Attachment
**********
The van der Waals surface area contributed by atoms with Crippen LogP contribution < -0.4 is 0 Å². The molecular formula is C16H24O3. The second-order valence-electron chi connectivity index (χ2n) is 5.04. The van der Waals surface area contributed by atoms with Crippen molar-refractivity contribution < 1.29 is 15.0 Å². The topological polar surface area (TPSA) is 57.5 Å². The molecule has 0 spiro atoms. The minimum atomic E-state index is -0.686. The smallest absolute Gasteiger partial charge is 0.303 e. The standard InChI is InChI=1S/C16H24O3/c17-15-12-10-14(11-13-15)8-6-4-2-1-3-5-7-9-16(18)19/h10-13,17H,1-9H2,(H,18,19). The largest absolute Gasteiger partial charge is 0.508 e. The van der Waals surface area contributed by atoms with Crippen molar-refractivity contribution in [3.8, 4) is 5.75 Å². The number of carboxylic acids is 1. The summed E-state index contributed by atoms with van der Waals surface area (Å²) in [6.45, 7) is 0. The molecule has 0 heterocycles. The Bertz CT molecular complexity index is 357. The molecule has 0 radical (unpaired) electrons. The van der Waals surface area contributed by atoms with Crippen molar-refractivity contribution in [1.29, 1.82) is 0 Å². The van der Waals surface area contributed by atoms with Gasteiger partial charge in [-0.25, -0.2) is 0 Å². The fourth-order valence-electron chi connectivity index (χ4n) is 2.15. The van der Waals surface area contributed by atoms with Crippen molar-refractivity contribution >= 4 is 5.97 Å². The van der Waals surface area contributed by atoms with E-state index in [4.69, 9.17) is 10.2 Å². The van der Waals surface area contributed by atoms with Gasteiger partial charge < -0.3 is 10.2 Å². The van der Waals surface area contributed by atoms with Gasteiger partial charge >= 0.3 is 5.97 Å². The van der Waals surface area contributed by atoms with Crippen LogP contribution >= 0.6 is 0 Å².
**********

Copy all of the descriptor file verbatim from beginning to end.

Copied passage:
The van der Waals surface area contributed by atoms with Crippen LogP contribution < -0.4 is 0 Å². The molecular formula is C16H24O3. The second-order valence-electron chi connectivity index (χ2n) is 5.04. The van der Waals surface area contributed by atoms with Crippen molar-refractivity contribution < 1.29 is 15.0 Å². The topological polar surface area (TPSA) is 57.5 Å². The molecule has 0 spiro atoms. The minimum atomic E-state index is -0.686. The smallest absolute Gasteiger partial charge is 0.303 e. The standard InChI is InChI=1S/C16H24O3/c17-15-12-10-14(11-13-15)8-6-4-2-1-3-5-7-9-16(18)19/h10-13,17H,1-9H2,(H,18,19). The largest absolute Gasteiger partial charge is 0.508 e. The van der Waals surface area contributed by atoms with Crippen molar-refractivity contribution in [3.8, 4) is 5.75 Å². The number of carboxylic acids is 1. The summed E-state index contributed by atoms with van der Waals surface area (Å²) in [6.45, 7) is 0. The molecule has 0 heterocycles. The Bertz CT molecular complexity index is 357. The molecule has 0 radical (unpaired) electrons. The van der Waals surface area contributed by atoms with Crippen molar-refractivity contribution in [1.29, 1.82) is 0 Å². The van der Waals surface area contributed by atoms with Gasteiger partial charge in [-0.25, -0.2) is 0 Å². The fourth-order valence-electron chi connectivity index (χ4n) is 2.15. The van der Waals surface area contributed by atoms with Crippen molar-refractivity contribution >= 4 is 5.97 Å². The van der Waals surface area contributed by atoms with E-state index in [4.69, 9.17) is 10.2 Å². The van der Waals surface area contributed by atoms with Gasteiger partial charge < -0.3 is 10.2 Å². The van der Waals surface area contributed by atoms with Gasteiger partial charge >= 0.3 is 5.97 Å². The van der Waals surface area contributed by atoms with Crippen LogP contribution >= 0.6 is 0 Å².